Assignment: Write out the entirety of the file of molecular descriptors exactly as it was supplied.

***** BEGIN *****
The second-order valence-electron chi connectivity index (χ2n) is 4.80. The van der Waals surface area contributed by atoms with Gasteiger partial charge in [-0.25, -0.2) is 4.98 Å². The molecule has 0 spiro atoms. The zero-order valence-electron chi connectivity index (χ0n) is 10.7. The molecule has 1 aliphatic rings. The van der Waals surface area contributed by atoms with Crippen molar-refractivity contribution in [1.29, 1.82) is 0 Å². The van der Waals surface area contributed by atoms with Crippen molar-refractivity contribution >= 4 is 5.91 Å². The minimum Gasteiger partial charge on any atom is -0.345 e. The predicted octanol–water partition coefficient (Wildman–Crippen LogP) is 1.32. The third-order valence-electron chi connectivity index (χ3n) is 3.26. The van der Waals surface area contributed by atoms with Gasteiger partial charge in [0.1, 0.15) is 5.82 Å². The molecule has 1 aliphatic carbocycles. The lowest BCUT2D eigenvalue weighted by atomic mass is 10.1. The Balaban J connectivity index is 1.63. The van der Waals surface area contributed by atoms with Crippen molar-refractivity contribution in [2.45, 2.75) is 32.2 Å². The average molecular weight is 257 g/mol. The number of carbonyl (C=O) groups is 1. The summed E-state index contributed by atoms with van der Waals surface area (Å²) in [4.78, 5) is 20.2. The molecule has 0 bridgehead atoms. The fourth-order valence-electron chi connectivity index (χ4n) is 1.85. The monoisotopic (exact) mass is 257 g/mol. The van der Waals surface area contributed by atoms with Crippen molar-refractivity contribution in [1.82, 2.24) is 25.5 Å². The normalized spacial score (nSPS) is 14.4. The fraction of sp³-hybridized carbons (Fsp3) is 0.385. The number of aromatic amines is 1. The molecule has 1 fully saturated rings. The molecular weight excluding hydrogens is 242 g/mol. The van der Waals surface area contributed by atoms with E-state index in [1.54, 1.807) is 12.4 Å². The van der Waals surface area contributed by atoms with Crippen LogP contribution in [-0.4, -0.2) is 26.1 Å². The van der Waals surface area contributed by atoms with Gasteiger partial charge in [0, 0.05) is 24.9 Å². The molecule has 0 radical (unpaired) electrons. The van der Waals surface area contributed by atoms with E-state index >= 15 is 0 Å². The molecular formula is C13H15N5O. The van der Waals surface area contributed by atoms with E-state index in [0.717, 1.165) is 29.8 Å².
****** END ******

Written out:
The second-order valence-electron chi connectivity index (χ2n) is 4.80. The van der Waals surface area contributed by atoms with Gasteiger partial charge in [-0.25, -0.2) is 4.98 Å². The molecule has 0 spiro atoms. The zero-order valence-electron chi connectivity index (χ0n) is 10.7. The molecule has 1 aliphatic rings. The van der Waals surface area contributed by atoms with Crippen molar-refractivity contribution in [1.29, 1.82) is 0 Å². The van der Waals surface area contributed by atoms with Crippen molar-refractivity contribution >= 4 is 5.91 Å². The minimum Gasteiger partial charge on any atom is -0.345 e. The predicted octanol–water partition coefficient (Wildman–Crippen LogP) is 1.32. The third-order valence-electron chi connectivity index (χ3n) is 3.26. The van der Waals surface area contributed by atoms with Gasteiger partial charge in [0.1, 0.15) is 5.82 Å². The molecule has 1 aliphatic carbocycles. The lowest BCUT2D eigenvalue weighted by atomic mass is 10.1. The Balaban J connectivity index is 1.63. The van der Waals surface area contributed by atoms with Crippen molar-refractivity contribution in [2.45, 2.75) is 32.2 Å². The average molecular weight is 257 g/mol. The number of carbonyl (C=O) groups is 1. The summed E-state index contributed by atoms with van der Waals surface area (Å²) in [4.78, 5) is 20.2. The molecule has 0 bridgehead atoms. The fourth-order valence-electron chi connectivity index (χ4n) is 1.85. The monoisotopic (exact) mass is 257 g/mol. The van der Waals surface area contributed by atoms with Crippen molar-refractivity contribution in [1.82, 2.24) is 25.5 Å². The normalized spacial score (nSPS) is 14.4. The fraction of sp³-hybridized carbons (Fsp3) is 0.385. The number of aromatic amines is 1. The molecule has 1 fully saturated rings. The molecular weight excluding hydrogens is 242 g/mol. The van der Waals surface area contributed by atoms with E-state index in [1.54, 1.807) is 12.4 Å². The van der Waals surface area contributed by atoms with Crippen LogP contribution in [-0.4, -0.2) is 26.1 Å². The van der Waals surface area contributed by atoms with Gasteiger partial charge in [0, 0.05) is 24.9 Å². The molecule has 0 radical (unpaired) electrons. The van der Waals surface area contributed by atoms with E-state index >= 15 is 0 Å². The molecular formula is C13H15N5O. The van der Waals surface area contributed by atoms with E-state index in [0.717, 1.165) is 29.8 Å².